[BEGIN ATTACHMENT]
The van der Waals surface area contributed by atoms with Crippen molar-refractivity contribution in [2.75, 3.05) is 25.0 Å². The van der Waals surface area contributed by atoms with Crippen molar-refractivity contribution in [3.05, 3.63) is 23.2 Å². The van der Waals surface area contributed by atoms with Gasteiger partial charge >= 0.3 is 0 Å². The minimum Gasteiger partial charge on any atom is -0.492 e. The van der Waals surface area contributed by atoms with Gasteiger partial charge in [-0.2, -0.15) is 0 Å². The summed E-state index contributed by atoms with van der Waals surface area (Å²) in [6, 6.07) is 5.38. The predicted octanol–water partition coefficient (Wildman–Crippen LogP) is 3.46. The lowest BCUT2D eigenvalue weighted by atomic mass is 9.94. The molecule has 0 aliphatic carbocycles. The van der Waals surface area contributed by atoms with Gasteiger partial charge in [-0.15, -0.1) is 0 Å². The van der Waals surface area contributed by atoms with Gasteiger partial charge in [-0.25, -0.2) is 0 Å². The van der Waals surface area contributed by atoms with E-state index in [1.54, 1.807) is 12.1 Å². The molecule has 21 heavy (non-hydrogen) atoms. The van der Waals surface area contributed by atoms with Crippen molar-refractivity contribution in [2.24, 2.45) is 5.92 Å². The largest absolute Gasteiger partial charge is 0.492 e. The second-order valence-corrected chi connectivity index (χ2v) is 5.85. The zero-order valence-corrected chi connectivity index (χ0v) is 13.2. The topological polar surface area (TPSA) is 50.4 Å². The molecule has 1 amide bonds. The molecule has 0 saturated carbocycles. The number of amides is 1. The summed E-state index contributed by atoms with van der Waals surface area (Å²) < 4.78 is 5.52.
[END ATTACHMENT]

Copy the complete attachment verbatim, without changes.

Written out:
The van der Waals surface area contributed by atoms with Crippen molar-refractivity contribution in [2.75, 3.05) is 25.0 Å². The van der Waals surface area contributed by atoms with Crippen molar-refractivity contribution in [3.05, 3.63) is 23.2 Å². The van der Waals surface area contributed by atoms with Gasteiger partial charge >= 0.3 is 0 Å². The minimum Gasteiger partial charge on any atom is -0.492 e. The van der Waals surface area contributed by atoms with Gasteiger partial charge in [-0.2, -0.15) is 0 Å². The summed E-state index contributed by atoms with van der Waals surface area (Å²) in [6, 6.07) is 5.38. The predicted octanol–water partition coefficient (Wildman–Crippen LogP) is 3.46. The lowest BCUT2D eigenvalue weighted by atomic mass is 9.94. The molecule has 0 aliphatic carbocycles. The van der Waals surface area contributed by atoms with Gasteiger partial charge in [-0.15, -0.1) is 0 Å². The van der Waals surface area contributed by atoms with Gasteiger partial charge in [-0.25, -0.2) is 0 Å². The van der Waals surface area contributed by atoms with E-state index in [1.54, 1.807) is 12.1 Å². The molecule has 21 heavy (non-hydrogen) atoms. The van der Waals surface area contributed by atoms with Crippen molar-refractivity contribution in [2.24, 2.45) is 5.92 Å². The largest absolute Gasteiger partial charge is 0.492 e. The second-order valence-corrected chi connectivity index (χ2v) is 5.85. The zero-order valence-corrected chi connectivity index (χ0v) is 13.2. The topological polar surface area (TPSA) is 50.4 Å². The molecule has 1 amide bonds. The molecule has 0 saturated carbocycles. The number of amides is 1. The summed E-state index contributed by atoms with van der Waals surface area (Å²) < 4.78 is 5.52.